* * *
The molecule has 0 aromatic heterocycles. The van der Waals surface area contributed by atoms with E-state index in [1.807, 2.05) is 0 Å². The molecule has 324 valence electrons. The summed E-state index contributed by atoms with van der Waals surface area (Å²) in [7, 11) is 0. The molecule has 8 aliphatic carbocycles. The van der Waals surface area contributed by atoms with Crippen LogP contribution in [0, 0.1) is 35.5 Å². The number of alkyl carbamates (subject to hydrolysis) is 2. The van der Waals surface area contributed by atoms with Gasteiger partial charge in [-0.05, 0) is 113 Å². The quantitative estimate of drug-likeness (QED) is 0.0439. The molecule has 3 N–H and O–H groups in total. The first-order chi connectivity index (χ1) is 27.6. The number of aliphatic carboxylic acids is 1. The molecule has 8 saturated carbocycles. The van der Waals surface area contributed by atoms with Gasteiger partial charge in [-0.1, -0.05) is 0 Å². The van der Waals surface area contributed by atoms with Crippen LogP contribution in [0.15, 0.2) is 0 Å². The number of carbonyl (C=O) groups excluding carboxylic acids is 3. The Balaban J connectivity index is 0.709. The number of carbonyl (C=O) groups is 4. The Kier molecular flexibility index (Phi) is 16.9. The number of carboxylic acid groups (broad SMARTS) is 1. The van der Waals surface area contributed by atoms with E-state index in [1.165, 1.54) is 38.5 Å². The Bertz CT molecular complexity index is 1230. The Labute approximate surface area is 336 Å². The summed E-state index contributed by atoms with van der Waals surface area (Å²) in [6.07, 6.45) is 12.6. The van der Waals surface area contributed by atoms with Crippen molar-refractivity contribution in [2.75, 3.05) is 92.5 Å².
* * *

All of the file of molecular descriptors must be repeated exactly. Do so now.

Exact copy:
The molecule has 0 aromatic heterocycles. The van der Waals surface area contributed by atoms with E-state index in [1.807, 2.05) is 0 Å². The molecule has 324 valence electrons. The summed E-state index contributed by atoms with van der Waals surface area (Å²) in [7, 11) is 0. The molecule has 8 aliphatic carbocycles. The van der Waals surface area contributed by atoms with Crippen LogP contribution in [0, 0.1) is 35.5 Å². The number of alkyl carbamates (subject to hydrolysis) is 2. The van der Waals surface area contributed by atoms with Gasteiger partial charge in [-0.05, 0) is 113 Å². The quantitative estimate of drug-likeness (QED) is 0.0439. The molecule has 3 N–H and O–H groups in total. The first-order chi connectivity index (χ1) is 27.6. The number of aliphatic carboxylic acids is 1. The molecule has 8 saturated carbocycles. The van der Waals surface area contributed by atoms with Gasteiger partial charge in [-0.1, -0.05) is 0 Å². The van der Waals surface area contributed by atoms with Crippen LogP contribution in [0.15, 0.2) is 0 Å². The number of carbonyl (C=O) groups excluding carboxylic acids is 3. The Balaban J connectivity index is 0.709. The number of carbonyl (C=O) groups is 4. The Kier molecular flexibility index (Phi) is 16.9. The number of carboxylic acid groups (broad SMARTS) is 1. The van der Waals surface area contributed by atoms with E-state index in [1.165, 1.54) is 38.5 Å². The Bertz CT molecular complexity index is 1230. The Labute approximate surface area is 336 Å². The summed E-state index contributed by atoms with van der Waals surface area (Å²) in [6.07, 6.45) is 12.6. The van der Waals surface area contributed by atoms with Crippen molar-refractivity contribution in [2.75, 3.05) is 92.5 Å².